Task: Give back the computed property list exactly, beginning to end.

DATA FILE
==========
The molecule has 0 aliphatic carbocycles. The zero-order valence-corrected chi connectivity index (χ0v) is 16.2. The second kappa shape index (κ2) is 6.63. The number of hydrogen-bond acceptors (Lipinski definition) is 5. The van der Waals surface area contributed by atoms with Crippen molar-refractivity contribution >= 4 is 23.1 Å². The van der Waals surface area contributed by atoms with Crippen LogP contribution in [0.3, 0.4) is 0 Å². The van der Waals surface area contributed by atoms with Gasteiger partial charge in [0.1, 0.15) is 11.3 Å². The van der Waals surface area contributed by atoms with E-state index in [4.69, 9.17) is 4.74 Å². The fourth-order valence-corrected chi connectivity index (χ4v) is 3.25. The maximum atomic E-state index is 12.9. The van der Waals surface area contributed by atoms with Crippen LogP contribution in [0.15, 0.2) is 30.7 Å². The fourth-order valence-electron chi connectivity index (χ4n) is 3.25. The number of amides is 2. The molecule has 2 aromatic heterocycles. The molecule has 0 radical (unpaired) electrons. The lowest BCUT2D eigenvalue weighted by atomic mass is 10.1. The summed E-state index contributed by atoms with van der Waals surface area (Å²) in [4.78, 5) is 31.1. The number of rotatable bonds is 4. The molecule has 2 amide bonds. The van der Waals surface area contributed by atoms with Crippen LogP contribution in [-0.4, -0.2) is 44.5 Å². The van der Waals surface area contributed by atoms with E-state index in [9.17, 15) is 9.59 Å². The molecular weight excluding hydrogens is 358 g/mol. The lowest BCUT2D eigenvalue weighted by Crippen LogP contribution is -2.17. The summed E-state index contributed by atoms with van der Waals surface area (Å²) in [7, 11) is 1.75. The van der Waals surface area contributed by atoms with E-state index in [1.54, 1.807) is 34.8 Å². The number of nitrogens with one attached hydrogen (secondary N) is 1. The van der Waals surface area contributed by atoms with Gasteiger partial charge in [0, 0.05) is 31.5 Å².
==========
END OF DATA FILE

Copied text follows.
The molecule has 0 aliphatic carbocycles. The zero-order valence-corrected chi connectivity index (χ0v) is 16.2. The second kappa shape index (κ2) is 6.63. The number of hydrogen-bond acceptors (Lipinski definition) is 5. The van der Waals surface area contributed by atoms with Crippen molar-refractivity contribution >= 4 is 23.1 Å². The van der Waals surface area contributed by atoms with Crippen LogP contribution in [0.3, 0.4) is 0 Å². The van der Waals surface area contributed by atoms with Gasteiger partial charge in [0.1, 0.15) is 11.3 Å². The van der Waals surface area contributed by atoms with E-state index in [4.69, 9.17) is 4.74 Å². The fourth-order valence-corrected chi connectivity index (χ4v) is 3.25. The maximum atomic E-state index is 12.9. The van der Waals surface area contributed by atoms with Crippen LogP contribution in [0.15, 0.2) is 30.7 Å². The fourth-order valence-electron chi connectivity index (χ4n) is 3.25. The number of amides is 2. The molecule has 2 aromatic heterocycles. The molecule has 0 radical (unpaired) electrons. The lowest BCUT2D eigenvalue weighted by atomic mass is 10.1. The summed E-state index contributed by atoms with van der Waals surface area (Å²) in [4.78, 5) is 31.1. The number of rotatable bonds is 4. The molecule has 2 amide bonds. The van der Waals surface area contributed by atoms with Crippen LogP contribution in [-0.4, -0.2) is 44.5 Å². The van der Waals surface area contributed by atoms with E-state index in [9.17, 15) is 9.59 Å². The molecular weight excluding hydrogens is 358 g/mol. The lowest BCUT2D eigenvalue weighted by Crippen LogP contribution is -2.17. The summed E-state index contributed by atoms with van der Waals surface area (Å²) in [7, 11) is 1.75. The van der Waals surface area contributed by atoms with E-state index in [1.54, 1.807) is 34.8 Å². The number of nitrogens with one attached hydrogen (secondary N) is 1. The van der Waals surface area contributed by atoms with Gasteiger partial charge in [0, 0.05) is 31.5 Å².